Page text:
The Commission on English Language Program Accreditation (CEA) is a specialized accrediting agency that focuses on post-secondary intensive English language programs and institutions. CEA’s purpose is to provide a systematic approach by which programs and institutions can demonstrate their compliance with accepted standards, pursue continuous improvement, and be recognized for doing so. CEA conducts accreditation activities in the U.S. and internationally.
CEA was founded in 1999 by English language teaching and administration professionals, following a recommendation by a TESOL task force comprised of appointees from TESOL, NAFSA, UCIEP, and AAIEP (now EnglishUSA). TESOL provided early operational and financial support for CEA, after which CEA was incorporated as a separate and independent non-profit accreditation agency.
In September 2003, CEA was recognized by the U.S. Secretary of Education as a national accrediting agency for English language programs and institutions. This recognition gave CEA the distinction of being the only specialized accrediting agency for English language programs and institutions in the U.S. In 2005, the Commission expanded its mission to include the accreditation of English language programs and schools outside the U.S. CEA experienced steady growth in the number of accredited programs and institutions thereafter, and in 2013, when federal legislation (the “Accreditation Act”) took effect requiring that all English language programs seeking to enroll non-immigrant international students be accredited by a USDE-recognized accreditor, CEA tripled in size. CEA now accredits over 300 programs and institutions, each listed in the CEA Directory of Accredited Sites.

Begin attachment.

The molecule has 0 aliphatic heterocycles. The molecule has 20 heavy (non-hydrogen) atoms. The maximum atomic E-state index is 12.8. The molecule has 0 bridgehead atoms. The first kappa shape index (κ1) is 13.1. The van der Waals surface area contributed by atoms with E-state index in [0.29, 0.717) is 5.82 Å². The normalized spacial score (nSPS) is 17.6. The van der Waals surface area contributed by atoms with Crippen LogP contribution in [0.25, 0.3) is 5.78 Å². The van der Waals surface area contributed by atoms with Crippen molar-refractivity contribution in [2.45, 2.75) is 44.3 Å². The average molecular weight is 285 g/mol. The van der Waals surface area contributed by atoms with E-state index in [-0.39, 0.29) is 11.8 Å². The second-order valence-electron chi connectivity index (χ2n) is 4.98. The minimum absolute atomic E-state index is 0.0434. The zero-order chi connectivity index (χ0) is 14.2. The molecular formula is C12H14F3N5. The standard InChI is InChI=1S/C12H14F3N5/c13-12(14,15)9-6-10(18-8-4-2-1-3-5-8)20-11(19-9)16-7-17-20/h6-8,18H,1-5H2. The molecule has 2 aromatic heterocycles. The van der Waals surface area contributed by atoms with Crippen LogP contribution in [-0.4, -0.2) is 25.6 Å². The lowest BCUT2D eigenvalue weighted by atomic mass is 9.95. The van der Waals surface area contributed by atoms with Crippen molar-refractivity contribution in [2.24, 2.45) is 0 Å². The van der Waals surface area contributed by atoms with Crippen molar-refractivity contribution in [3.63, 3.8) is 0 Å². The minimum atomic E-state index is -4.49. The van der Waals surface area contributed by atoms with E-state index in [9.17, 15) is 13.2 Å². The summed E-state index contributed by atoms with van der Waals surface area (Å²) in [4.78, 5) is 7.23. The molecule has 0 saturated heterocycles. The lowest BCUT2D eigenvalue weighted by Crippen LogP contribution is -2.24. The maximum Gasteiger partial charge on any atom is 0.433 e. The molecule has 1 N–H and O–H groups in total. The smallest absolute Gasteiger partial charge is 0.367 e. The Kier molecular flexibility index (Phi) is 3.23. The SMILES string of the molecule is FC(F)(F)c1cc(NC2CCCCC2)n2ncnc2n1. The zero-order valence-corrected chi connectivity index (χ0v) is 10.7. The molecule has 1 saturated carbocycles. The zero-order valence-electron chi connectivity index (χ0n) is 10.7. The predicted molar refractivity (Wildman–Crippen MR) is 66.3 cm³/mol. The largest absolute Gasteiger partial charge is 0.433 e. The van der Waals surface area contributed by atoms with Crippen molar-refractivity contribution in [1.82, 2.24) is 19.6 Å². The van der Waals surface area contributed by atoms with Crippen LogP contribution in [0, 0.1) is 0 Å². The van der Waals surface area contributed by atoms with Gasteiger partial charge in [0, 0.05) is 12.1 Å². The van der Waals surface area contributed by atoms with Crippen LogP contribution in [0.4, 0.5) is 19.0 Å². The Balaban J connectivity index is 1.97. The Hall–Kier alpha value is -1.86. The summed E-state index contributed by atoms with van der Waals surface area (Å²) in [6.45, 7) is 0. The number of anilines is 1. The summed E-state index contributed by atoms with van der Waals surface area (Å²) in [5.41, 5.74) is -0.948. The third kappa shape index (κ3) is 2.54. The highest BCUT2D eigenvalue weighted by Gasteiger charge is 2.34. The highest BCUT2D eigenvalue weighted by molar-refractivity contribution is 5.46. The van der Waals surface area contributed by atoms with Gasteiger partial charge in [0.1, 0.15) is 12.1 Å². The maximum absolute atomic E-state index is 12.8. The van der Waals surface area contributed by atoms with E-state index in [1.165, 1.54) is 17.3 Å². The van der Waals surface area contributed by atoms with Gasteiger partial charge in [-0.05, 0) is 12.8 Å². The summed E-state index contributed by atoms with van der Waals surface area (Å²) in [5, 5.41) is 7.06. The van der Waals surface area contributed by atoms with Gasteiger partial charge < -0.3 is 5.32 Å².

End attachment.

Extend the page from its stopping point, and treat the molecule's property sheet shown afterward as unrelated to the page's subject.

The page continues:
CEA’s accreditation process comprises an eligibility application, workshop, self-study report, site visit, and accreditation decision. Site visits are conducted by qualified professionals from the field who are trained as peer reviewers. In addition to accreditation process activities, CEA oversees continued compliance with standards and CEA requirements, and conducts regular systematic review and revision of standards to respond to changes in the field.
CEA is governed by thirteen commissioners, eleven from the field and two who are public members. CEA is committed to practices and values that exemplify model accrediting agencies and high-functioning non-profit agencies. The Commission actively seeks ways to enhance the accreditation process, further develop the agency's ability to meet the needs of its constituencies, and ensure site reviewer and commissioner knowledge and consistency in applying the standards and following CEA procedures. In addition, CEA engages with the profession through presentations at national conventions and local conferences and maintains close linkages with its founding organizations. Following each Commission meeting, News from CEA announces accreditation decisions and summarizes governance and other Commission initiatives.